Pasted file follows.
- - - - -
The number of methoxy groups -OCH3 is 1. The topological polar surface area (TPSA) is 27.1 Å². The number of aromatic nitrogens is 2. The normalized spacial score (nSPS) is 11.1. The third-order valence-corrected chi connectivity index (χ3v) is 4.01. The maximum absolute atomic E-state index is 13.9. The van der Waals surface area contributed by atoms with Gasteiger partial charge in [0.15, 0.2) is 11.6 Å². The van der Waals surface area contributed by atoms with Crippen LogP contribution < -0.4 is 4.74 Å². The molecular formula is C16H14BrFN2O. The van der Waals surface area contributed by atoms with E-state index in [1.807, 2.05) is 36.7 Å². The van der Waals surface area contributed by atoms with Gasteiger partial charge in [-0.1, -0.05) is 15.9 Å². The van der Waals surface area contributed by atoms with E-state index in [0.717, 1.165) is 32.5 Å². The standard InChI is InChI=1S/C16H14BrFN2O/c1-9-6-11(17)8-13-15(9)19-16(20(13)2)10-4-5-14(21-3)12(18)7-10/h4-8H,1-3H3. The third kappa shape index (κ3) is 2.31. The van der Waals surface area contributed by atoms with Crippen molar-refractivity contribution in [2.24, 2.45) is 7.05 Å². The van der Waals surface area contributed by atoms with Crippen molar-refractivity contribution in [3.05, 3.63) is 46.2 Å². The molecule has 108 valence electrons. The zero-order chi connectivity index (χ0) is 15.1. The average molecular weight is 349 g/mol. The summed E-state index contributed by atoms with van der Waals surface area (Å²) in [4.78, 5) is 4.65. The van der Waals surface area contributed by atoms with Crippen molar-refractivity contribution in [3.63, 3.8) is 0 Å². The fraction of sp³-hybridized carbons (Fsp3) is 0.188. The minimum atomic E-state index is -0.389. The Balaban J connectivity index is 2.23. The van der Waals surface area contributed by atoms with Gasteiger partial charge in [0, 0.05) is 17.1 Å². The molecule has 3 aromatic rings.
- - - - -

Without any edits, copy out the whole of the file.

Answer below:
The number of methoxy groups -OCH3 is 1. The topological polar surface area (TPSA) is 27.1 Å². The number of aromatic nitrogens is 2. The normalized spacial score (nSPS) is 11.1. The third-order valence-corrected chi connectivity index (χ3v) is 4.01. The maximum absolute atomic E-state index is 13.9. The van der Waals surface area contributed by atoms with Gasteiger partial charge in [0.15, 0.2) is 11.6 Å². The van der Waals surface area contributed by atoms with Crippen LogP contribution < -0.4 is 4.74 Å². The molecular formula is C16H14BrFN2O. The van der Waals surface area contributed by atoms with E-state index in [1.807, 2.05) is 36.7 Å². The van der Waals surface area contributed by atoms with Gasteiger partial charge in [-0.1, -0.05) is 15.9 Å². The van der Waals surface area contributed by atoms with E-state index in [0.717, 1.165) is 32.5 Å². The standard InChI is InChI=1S/C16H14BrFN2O/c1-9-6-11(17)8-13-15(9)19-16(20(13)2)10-4-5-14(21-3)12(18)7-10/h4-8H,1-3H3. The third kappa shape index (κ3) is 2.31. The van der Waals surface area contributed by atoms with Crippen molar-refractivity contribution in [2.24, 2.45) is 7.05 Å². The van der Waals surface area contributed by atoms with Crippen molar-refractivity contribution in [3.05, 3.63) is 46.2 Å². The molecule has 108 valence electrons. The zero-order chi connectivity index (χ0) is 15.1. The average molecular weight is 349 g/mol. The summed E-state index contributed by atoms with van der Waals surface area (Å²) in [4.78, 5) is 4.65. The van der Waals surface area contributed by atoms with Crippen molar-refractivity contribution in [3.63, 3.8) is 0 Å². The fraction of sp³-hybridized carbons (Fsp3) is 0.188. The minimum atomic E-state index is -0.389. The Balaban J connectivity index is 2.23. The van der Waals surface area contributed by atoms with Gasteiger partial charge in [0, 0.05) is 17.1 Å². The molecule has 3 aromatic rings.